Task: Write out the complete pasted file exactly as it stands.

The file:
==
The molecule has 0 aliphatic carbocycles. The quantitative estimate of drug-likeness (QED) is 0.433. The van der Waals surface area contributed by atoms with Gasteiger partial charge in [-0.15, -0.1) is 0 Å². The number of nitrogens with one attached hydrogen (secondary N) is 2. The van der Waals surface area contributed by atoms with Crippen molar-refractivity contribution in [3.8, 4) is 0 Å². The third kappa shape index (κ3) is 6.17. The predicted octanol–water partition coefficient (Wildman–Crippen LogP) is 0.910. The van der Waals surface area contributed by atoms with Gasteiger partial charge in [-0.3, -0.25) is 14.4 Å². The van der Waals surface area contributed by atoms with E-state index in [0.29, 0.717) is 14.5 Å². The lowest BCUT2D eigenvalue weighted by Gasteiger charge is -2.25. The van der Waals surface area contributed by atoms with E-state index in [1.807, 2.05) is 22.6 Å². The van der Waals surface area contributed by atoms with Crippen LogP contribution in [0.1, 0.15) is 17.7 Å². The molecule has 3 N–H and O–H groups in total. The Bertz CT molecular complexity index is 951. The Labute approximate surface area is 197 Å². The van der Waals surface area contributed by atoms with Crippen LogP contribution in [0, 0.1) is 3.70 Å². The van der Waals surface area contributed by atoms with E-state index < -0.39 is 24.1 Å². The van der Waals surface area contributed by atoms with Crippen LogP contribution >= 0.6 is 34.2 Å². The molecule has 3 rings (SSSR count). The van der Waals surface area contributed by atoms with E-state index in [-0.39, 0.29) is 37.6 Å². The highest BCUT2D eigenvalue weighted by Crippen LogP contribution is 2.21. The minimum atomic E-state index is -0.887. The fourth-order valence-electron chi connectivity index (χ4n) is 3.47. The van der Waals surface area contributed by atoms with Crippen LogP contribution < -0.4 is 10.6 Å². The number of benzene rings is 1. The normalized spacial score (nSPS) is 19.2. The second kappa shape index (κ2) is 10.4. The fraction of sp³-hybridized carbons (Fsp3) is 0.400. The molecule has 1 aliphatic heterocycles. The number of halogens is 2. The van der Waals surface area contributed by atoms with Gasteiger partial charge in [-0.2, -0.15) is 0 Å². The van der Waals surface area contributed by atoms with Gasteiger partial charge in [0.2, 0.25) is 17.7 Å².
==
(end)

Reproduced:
The molecule has 0 aliphatic carbocycles. The quantitative estimate of drug-likeness (QED) is 0.433. The van der Waals surface area contributed by atoms with Gasteiger partial charge in [-0.15, -0.1) is 0 Å². The number of nitrogens with one attached hydrogen (secondary N) is 2. The van der Waals surface area contributed by atoms with Crippen molar-refractivity contribution in [3.8, 4) is 0 Å². The third kappa shape index (κ3) is 6.17. The predicted octanol–water partition coefficient (Wildman–Crippen LogP) is 0.910. The van der Waals surface area contributed by atoms with Gasteiger partial charge in [-0.3, -0.25) is 14.4 Å². The van der Waals surface area contributed by atoms with E-state index in [0.29, 0.717) is 14.5 Å². The lowest BCUT2D eigenvalue weighted by Gasteiger charge is -2.25. The van der Waals surface area contributed by atoms with E-state index in [1.807, 2.05) is 22.6 Å². The van der Waals surface area contributed by atoms with Crippen LogP contribution in [0.1, 0.15) is 17.7 Å². The molecule has 3 N–H and O–H groups in total. The Bertz CT molecular complexity index is 951. The Labute approximate surface area is 197 Å². The van der Waals surface area contributed by atoms with Crippen LogP contribution in [0, 0.1) is 3.70 Å². The van der Waals surface area contributed by atoms with E-state index < -0.39 is 24.1 Å². The van der Waals surface area contributed by atoms with Crippen LogP contribution >= 0.6 is 34.2 Å². The molecule has 3 rings (SSSR count). The van der Waals surface area contributed by atoms with E-state index in [-0.39, 0.29) is 37.6 Å². The highest BCUT2D eigenvalue weighted by Crippen LogP contribution is 2.21. The minimum atomic E-state index is -0.887. The fourth-order valence-electron chi connectivity index (χ4n) is 3.47. The van der Waals surface area contributed by atoms with Crippen LogP contribution < -0.4 is 10.6 Å². The number of benzene rings is 1. The normalized spacial score (nSPS) is 19.2. The second kappa shape index (κ2) is 10.4. The fraction of sp³-hybridized carbons (Fsp3) is 0.400. The molecule has 1 aliphatic heterocycles. The number of halogens is 2. The van der Waals surface area contributed by atoms with Gasteiger partial charge in [-0.2, -0.15) is 0 Å². The van der Waals surface area contributed by atoms with Gasteiger partial charge in [0.2, 0.25) is 17.7 Å².